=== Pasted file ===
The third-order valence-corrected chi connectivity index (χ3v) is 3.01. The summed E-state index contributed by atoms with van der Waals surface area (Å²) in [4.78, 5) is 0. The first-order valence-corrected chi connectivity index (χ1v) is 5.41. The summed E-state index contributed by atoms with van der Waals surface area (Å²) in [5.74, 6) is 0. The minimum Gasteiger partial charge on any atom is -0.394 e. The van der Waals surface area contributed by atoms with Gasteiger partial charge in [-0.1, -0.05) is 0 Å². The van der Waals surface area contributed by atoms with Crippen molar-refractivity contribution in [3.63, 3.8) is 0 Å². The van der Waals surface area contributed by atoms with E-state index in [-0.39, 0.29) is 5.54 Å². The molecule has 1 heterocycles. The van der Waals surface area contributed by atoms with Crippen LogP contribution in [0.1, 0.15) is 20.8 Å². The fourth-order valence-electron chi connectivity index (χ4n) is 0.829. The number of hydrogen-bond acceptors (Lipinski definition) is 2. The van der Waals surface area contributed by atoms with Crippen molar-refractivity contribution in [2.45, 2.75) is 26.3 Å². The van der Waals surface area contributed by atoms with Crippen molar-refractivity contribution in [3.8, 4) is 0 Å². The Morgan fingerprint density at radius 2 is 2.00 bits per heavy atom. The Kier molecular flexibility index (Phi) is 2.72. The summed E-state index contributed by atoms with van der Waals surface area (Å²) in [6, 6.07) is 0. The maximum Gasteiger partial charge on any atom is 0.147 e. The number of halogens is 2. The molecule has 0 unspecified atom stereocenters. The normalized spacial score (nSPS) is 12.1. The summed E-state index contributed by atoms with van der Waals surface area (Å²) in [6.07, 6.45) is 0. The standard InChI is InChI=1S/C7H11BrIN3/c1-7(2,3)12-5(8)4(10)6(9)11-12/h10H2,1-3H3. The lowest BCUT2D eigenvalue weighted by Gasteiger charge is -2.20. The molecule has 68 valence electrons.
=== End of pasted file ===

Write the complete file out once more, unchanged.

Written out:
The third-order valence-corrected chi connectivity index (χ3v) is 3.01. The summed E-state index contributed by atoms with van der Waals surface area (Å²) in [4.78, 5) is 0. The first-order valence-corrected chi connectivity index (χ1v) is 5.41. The summed E-state index contributed by atoms with van der Waals surface area (Å²) in [5.74, 6) is 0. The minimum Gasteiger partial charge on any atom is -0.394 e. The van der Waals surface area contributed by atoms with Gasteiger partial charge in [-0.1, -0.05) is 0 Å². The van der Waals surface area contributed by atoms with Crippen molar-refractivity contribution in [3.63, 3.8) is 0 Å². The van der Waals surface area contributed by atoms with E-state index in [-0.39, 0.29) is 5.54 Å². The molecule has 1 heterocycles. The van der Waals surface area contributed by atoms with Crippen LogP contribution in [0.1, 0.15) is 20.8 Å². The fourth-order valence-electron chi connectivity index (χ4n) is 0.829. The number of hydrogen-bond acceptors (Lipinski definition) is 2. The van der Waals surface area contributed by atoms with Crippen molar-refractivity contribution in [2.45, 2.75) is 26.3 Å². The van der Waals surface area contributed by atoms with Crippen molar-refractivity contribution in [3.8, 4) is 0 Å². The Morgan fingerprint density at radius 2 is 2.00 bits per heavy atom. The Kier molecular flexibility index (Phi) is 2.72. The summed E-state index contributed by atoms with van der Waals surface area (Å²) in [6, 6.07) is 0. The maximum Gasteiger partial charge on any atom is 0.147 e. The number of halogens is 2. The molecule has 0 unspecified atom stereocenters. The normalized spacial score (nSPS) is 12.1. The summed E-state index contributed by atoms with van der Waals surface area (Å²) in [6.07, 6.45) is 0. The standard InChI is InChI=1S/C7H11BrIN3/c1-7(2,3)12-5(8)4(10)6(9)11-12/h10H2,1-3H3. The lowest BCUT2D eigenvalue weighted by Gasteiger charge is -2.20. The molecule has 68 valence electrons.